||It has been suggested that this article be merged into Mud season . (Discuss) Proposed since September 2012.|
The rasputitsa (Russian: распу́тица; IPA: [rɐsˈputʲɪt͡sə]) refers to the biannual mud seasons when unpaved roads become difficult to traverse in most of Eastern Europe, although the term historically describes the condition in Belarus, Russia and Ukraine. The word may be translated as the "quagmire season" because during this period the large flatlands become extremely muddy and marshy, as do most unpaved roads. The term applies to both the "spring rasputitsa" and "autumn rasputitsa" and to the condition of the roads during those seasons. The rasputitsa occurs more strongly in the spring due to the melting snow but it usually recurs in the fall due to frequent heavy rains.
The rasputitsa seasons of Russia are well known as a great defensive advantage in wartime. Common nicknames in such context are General Mud or Marshal Mud. Napoleon found the mud in Russia to be a very great hindrance in 1812. During the Second World War the month-long muddy period slowed down the German advance during the Battle of Moscow, and may have helped save the Soviet capital, as well as the presence of "General Winter", that followed the autumn rasputitsa period - this sort of wintertime hindrance to German military motor vehicle transport on the Eastern Front partly inspired the design and mass production of a unique fully tracked artillery tractor for such conditions.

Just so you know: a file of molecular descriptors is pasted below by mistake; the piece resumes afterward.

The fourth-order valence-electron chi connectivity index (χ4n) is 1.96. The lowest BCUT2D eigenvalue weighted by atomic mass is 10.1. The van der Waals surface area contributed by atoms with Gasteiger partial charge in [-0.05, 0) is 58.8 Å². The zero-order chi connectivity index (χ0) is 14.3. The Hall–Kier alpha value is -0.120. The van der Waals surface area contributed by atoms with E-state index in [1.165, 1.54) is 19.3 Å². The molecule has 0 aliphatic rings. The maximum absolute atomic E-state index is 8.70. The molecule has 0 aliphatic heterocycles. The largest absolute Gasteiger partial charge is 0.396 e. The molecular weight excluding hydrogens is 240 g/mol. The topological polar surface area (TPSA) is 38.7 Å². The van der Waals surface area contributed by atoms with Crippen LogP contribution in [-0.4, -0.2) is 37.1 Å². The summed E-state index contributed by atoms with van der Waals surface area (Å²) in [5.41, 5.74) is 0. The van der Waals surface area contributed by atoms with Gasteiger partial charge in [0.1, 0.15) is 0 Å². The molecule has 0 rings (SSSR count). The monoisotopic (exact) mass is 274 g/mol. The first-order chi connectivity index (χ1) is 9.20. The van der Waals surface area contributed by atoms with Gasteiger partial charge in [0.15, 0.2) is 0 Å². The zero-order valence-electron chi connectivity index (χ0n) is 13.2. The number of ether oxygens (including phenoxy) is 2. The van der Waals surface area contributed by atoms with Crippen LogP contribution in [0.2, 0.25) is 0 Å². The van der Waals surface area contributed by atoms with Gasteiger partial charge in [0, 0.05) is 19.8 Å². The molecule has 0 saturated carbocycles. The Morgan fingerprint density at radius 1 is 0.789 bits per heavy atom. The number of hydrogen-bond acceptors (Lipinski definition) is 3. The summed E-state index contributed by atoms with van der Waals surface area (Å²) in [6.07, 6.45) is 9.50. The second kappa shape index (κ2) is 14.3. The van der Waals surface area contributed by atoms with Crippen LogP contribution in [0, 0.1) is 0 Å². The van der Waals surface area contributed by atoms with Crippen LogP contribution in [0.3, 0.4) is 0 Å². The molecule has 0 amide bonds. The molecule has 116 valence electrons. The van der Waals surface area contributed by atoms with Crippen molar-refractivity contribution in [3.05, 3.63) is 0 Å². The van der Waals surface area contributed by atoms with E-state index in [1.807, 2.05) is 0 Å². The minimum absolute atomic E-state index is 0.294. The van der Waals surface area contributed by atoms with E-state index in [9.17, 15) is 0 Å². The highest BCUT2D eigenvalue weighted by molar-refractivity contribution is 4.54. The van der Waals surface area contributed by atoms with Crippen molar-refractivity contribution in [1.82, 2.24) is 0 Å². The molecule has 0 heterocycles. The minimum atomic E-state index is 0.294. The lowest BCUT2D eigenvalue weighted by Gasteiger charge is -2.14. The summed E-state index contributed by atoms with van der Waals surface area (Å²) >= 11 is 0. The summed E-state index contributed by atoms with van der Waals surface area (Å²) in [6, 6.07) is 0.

The corresponding term in Finnish is rospuutto, denoting "roadlessness". Most non-paved roads in Finland turn into mud. In olden days, this would make them virtually unusable; modern paved roads can be used but are dangerously slippery. In the Archipelago the period is known as kelirikko (literally "weather break"), implying the ice is too thin to bear the weight of people or vehicles, but is still too hard to be passed through by seagoing vessels not equipped with icebreaker bows. The only practicable vehicles during the kelirikko are hovercraft, hydrocopters or aircraft such as helicopters. Unlike in Russia where both the spring and fall seasons are affected, the Finnish rospuutto and kelirikko occur mainly in the spring when the snow melts and the spring rains begin.
Village street near Moscow, November 1941
- FAQ regarding what made Napoleon fail in invading Russia
- M. Adolphe Thiers, translated by D. Forbes Campbell and H. W. Herbert (1864). History of the Consulate and the Empire of France under Napoleon IV. Philadelphia: J. B. Lippincott & Co. p. 243. "whilst it was almost impossible to drag the gun-carriages through the half-frozen mud" (regarding November 20, 1812)
- Overy, Richard (1997). Russia's War. London: Penguin. pp. 113–114. ISBN 1-57500-051-2. "Both sides now struggled in the autumn mud. On October 6  the first snow had fallen, unusually early. It soon melted, turning the whole landscape into its habitual trackless state – the rasputitsa, literally the ‘time without roads’. ... It is commonplace to attribute the German failure to take Moscow to the sudden change in the weather. While it is certainly true that German progress slowed, it had already been slowing because of the fanatical resistance of Soviet forces and the problem of moving supplies over the long distances through occupied territory. The mud slowed the Soviet build-up also, and hampered the rapid deployment of men and machines."